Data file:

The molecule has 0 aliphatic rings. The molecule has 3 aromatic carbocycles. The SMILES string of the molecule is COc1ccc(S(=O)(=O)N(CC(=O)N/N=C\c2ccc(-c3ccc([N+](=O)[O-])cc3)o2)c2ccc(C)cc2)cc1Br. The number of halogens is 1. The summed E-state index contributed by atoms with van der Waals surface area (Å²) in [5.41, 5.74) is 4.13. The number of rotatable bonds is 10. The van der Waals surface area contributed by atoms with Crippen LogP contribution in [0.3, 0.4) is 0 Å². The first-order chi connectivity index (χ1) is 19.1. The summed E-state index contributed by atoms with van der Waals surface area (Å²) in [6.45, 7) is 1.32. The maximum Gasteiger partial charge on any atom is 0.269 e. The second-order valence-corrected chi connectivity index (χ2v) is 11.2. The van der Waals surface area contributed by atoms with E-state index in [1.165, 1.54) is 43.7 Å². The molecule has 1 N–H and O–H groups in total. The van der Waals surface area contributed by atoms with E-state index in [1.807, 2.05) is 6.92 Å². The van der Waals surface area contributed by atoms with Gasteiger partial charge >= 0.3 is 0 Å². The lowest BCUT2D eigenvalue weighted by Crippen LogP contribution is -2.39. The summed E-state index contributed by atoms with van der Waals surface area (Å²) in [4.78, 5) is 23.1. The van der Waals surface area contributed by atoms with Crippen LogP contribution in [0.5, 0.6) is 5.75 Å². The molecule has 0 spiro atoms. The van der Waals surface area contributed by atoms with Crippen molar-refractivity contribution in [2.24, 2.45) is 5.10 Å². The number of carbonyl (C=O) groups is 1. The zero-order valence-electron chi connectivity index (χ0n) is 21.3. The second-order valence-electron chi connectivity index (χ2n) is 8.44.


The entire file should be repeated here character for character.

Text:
The molecule has 0 aliphatic rings. The molecule has 3 aromatic carbocycles. The SMILES string of the molecule is COc1ccc(S(=O)(=O)N(CC(=O)N/N=C\c2ccc(-c3ccc([N+](=O)[O-])cc3)o2)c2ccc(C)cc2)cc1Br. The number of halogens is 1. The summed E-state index contributed by atoms with van der Waals surface area (Å²) in [5.41, 5.74) is 4.13. The number of rotatable bonds is 10. The van der Waals surface area contributed by atoms with Crippen LogP contribution in [0.3, 0.4) is 0 Å². The first-order chi connectivity index (χ1) is 19.1. The summed E-state index contributed by atoms with van der Waals surface area (Å²) in [6.45, 7) is 1.32. The maximum Gasteiger partial charge on any atom is 0.269 e. The second-order valence-corrected chi connectivity index (χ2v) is 11.2. The van der Waals surface area contributed by atoms with E-state index in [1.165, 1.54) is 43.7 Å². The molecule has 1 N–H and O–H groups in total. The van der Waals surface area contributed by atoms with E-state index in [1.807, 2.05) is 6.92 Å². The van der Waals surface area contributed by atoms with Gasteiger partial charge >= 0.3 is 0 Å². The lowest BCUT2D eigenvalue weighted by Crippen LogP contribution is -2.39. The summed E-state index contributed by atoms with van der Waals surface area (Å²) in [4.78, 5) is 23.1. The van der Waals surface area contributed by atoms with Crippen LogP contribution in [0.5, 0.6) is 5.75 Å². The molecule has 0 spiro atoms. The van der Waals surface area contributed by atoms with Crippen molar-refractivity contribution in [2.24, 2.45) is 5.10 Å². The number of carbonyl (C=O) groups is 1. The zero-order valence-electron chi connectivity index (χ0n) is 21.3. The second-order valence-electron chi connectivity index (χ2n) is 8.44.